What do Italians Eat for Christmas Day?

Christmas Dinner in Italy consists of a luxurious feast. There are a number of courses in Italian Christmas Eve dinners, but Christmas Day dinner takes it one step further. Often, more than 12 courses of food will be enjoyed by Italians on Christmas Day. 

The first course of food served on Christmas Day will usually be antipasti. Antipasti is the traditional first course for Italian meals, and this tradition is usually stuck to on Christmas day. This platter of bite-sized portions of meat, vegetables and cheese is the perfect way to whet your appetite, and that is why antipasti is so popular in Italy.

After the first course of Christmas dinner has been enjoyed, it will be followed by many more. Different meals are enjoyed depending on where in Italy you are celebrating, so let’s take a look at some of the most popular traditional Italian Christmas Day dishes. 


One of the first courses enjoyed after antipasti on Christmas Day is often arancini. Arancini is a traditional Italian dish that consists of stuffed rice balls that are deep fried before serving. They are often served early on in the Christmas Day feast as they are a (relatively) light dish.


Canderlini is a popular Italian dish of gnocchi-like dumplings. They are usually made using leftover bread, egg and milk. Before they are cooked, they are seasoned with a variety of different ingredients, such as chives, cheese, and spinach.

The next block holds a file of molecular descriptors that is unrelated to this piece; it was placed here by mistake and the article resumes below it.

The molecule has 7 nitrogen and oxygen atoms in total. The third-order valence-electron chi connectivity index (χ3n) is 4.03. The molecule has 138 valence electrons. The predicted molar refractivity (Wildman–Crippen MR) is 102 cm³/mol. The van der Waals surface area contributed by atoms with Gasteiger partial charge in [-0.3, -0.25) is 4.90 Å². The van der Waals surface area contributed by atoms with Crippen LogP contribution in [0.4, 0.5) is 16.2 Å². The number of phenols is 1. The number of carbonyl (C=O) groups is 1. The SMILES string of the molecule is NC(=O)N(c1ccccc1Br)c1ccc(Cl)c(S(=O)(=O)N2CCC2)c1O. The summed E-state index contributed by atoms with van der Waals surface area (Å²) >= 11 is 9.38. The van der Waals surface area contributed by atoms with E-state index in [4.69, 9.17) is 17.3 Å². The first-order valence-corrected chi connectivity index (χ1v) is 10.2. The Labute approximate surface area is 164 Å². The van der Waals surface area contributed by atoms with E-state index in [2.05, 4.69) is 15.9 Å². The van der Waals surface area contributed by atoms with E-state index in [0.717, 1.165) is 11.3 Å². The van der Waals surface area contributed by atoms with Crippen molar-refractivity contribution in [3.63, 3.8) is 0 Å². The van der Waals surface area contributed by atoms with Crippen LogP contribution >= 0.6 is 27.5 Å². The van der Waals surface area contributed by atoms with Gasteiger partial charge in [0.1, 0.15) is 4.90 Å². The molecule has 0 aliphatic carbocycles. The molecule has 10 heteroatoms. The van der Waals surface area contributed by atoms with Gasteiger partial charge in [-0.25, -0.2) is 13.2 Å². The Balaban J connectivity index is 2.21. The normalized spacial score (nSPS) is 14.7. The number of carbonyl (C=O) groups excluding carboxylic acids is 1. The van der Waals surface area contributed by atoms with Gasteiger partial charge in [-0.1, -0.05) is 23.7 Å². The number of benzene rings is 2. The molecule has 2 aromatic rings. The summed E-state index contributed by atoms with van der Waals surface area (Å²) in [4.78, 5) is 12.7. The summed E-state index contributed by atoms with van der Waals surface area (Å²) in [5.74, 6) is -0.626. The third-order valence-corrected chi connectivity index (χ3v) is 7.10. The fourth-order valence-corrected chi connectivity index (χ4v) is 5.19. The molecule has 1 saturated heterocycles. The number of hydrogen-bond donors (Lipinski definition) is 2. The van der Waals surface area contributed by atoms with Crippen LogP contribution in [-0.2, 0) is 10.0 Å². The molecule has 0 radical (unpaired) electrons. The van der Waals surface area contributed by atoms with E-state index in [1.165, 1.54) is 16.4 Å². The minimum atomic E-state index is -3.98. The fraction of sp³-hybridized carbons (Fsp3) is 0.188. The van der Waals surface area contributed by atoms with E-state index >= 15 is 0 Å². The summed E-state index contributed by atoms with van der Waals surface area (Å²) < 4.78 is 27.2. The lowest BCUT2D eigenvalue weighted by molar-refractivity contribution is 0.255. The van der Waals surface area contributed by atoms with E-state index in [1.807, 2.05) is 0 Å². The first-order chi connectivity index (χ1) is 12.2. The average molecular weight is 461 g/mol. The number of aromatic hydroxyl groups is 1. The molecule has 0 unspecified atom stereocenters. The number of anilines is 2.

Tortellini in Brodo

Tortellini is an Italian dish that has become popular across the globe. On Christmas Day, Italians often enjoy Tortellini in Brodo which consists of egg pasta stuffed with meat and cheese, served in a chicken broth.


Lasagne is another Italian dish that is enjoyed throughout the world. In Italy, lasagne will often be served on Christmas Day as one of the 12 (or more) courses. But be careful, you don’t want to fill up on this heavy dish!

Vitello Tonnato

Among the other meat courses served in Italy on Christmas Day, you will often find Vitello Tonnato. This is a dish that originated in Northwestern Italy, and it consists of cold cut veal served in a creamy tuna sauce. 


One of the most famous Italian desserts for Christmas is Panettone, and this will be enjoyed by Italian families across the country. This dessert is often referred to as the symbol of Liberty in Italy, and it is absolutely delicious.

What Do Italians Eat For Christmas

Summary of What Italians Eat for Christmas

In short, Italians eat a range of different foods over the Christmas period. On Christmas Eve, fish dishes are often enjoyed, whereas on Christmas Day, it is all about meat. And of course, pasta is never absent from the table.

Christmas Dinner in Italy is a feast, and it is packed with delicious regional cuisine, every family placing their own slightly unique signature on the traditions. 

Rick Zullo

Former doctor, current science teacher, and life-long food lover, Rick's passion for Mediterranean cuisine was ignited while living as an expat in Rome, Italy.